In response to her post, another woman blogger who calls herself Holly, writes, “I am often asked what I am doing for feminism and what I tell them is that I blog. I share my feminist ideals on my blog and encourage educated and informed conversations on a wide range of topics that matter to me, to humans, and to my feminist activism. Many people don’t think that blogging is enough, but if you read the bulk of feminist, womanist, and humanist blogs out there, most of the topics that are brought up for discussion come directly from living life and being a humanist out in the big, sometimes cruel, always controversial world.”
This exchange of ideas between feminists is very important if we are to unify ourselves to create social change. There are numerous debates within the feminist community that take place in various feminist blogs. It is critical that this dialog happen if the movement is to evolve and become successful in diversifying and including all women from all walks of life. Because of the ability to get the point of view of so many different types of women, the feminist movement itself is better at being inclusionary to all of us through blogging. Those voices that have been previously invisible in a movement that was predominantly white and of upper middle class can now be heard. Women of color, lesbians, girls, sex workers, house wives, immigrant mothers, single mothers, transgendered women, disabled women, welfare recipients, and too many others all now have a better chance at getting their stories heard and their troubles addressed. In this day and age, diversifying, not homogenizing our numbers in the feminist movement is key to accomplishing the social change that we so adamantly want in our lives and in the world in general.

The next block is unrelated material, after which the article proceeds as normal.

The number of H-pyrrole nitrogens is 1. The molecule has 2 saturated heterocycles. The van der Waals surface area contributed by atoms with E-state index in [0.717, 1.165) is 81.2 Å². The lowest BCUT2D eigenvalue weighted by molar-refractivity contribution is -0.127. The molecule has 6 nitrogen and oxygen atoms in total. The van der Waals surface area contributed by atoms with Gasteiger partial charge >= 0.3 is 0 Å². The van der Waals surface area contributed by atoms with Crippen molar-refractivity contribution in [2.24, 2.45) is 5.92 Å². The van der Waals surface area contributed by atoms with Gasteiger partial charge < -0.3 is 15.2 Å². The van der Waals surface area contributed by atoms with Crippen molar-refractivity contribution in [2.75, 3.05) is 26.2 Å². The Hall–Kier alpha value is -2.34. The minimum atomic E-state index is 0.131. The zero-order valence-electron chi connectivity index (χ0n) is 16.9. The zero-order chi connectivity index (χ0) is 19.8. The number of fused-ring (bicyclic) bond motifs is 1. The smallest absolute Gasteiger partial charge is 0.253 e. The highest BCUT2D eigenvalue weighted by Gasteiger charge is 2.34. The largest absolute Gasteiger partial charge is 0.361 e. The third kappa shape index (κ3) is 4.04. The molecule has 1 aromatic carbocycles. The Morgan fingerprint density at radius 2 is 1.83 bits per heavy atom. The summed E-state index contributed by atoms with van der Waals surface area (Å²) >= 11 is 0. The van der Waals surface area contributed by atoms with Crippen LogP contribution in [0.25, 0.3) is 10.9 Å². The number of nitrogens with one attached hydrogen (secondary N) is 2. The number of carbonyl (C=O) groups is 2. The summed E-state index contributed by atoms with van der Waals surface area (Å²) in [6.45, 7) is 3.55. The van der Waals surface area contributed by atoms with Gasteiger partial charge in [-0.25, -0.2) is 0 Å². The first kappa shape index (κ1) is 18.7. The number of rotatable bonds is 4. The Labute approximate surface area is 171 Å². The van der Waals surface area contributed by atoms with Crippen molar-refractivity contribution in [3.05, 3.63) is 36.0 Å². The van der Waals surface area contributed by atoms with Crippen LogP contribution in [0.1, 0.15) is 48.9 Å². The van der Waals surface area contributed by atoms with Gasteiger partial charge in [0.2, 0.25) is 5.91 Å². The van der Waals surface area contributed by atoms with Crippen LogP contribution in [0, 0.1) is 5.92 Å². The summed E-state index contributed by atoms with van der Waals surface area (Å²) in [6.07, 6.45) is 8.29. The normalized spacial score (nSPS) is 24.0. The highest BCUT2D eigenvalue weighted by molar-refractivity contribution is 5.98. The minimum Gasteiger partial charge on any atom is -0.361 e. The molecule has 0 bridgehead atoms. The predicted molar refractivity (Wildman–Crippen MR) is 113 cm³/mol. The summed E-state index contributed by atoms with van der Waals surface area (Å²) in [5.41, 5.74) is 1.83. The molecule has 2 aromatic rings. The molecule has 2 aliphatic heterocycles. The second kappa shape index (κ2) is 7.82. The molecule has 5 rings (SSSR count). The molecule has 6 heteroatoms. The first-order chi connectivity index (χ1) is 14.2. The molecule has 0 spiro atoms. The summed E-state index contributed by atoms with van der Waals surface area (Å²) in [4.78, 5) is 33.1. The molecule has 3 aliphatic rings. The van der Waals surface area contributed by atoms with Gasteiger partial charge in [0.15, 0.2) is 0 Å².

Consciousness raising has been a tool of the feminist activist since the first wave. Historically, it is how the feminist movement began. Many times this was done by getting a group of women physically into a room together so that they could talk to each other and share their individual experiences which serve to illuminate the oppressive forces in society. The blogosphere is a virtual room where consciousness raising is taking place on an international level, 24 hours a day. Feminism has needed a vehicle to take it out of the universities and into the everyday lives of people in order to be successful. Because of technology, blogging is that vehicle. Not only is it bringing the language of gender equality and humanism in general to the masses, but it is also changing the way we gain knowledge about women and girls. Most importantly, the stories, feelings, thoughts and experiences of women and girls from all walks of life and all over the world are accessible to the masses. The voices of the marginalized no longer have to be invisible, and we have the ability now, with blogging, to see the many different perspectives that are presented, not just what mainstream media decides to feed us. For the feminist movement, blogging can be the way to expand, diversify, dialogue and gain insight in order to create social change that benefits women, girls, and other oppressed groups. Feminism has escaped the bars of academia, and we can now share our language with the masses, thanks to the medium of blogging.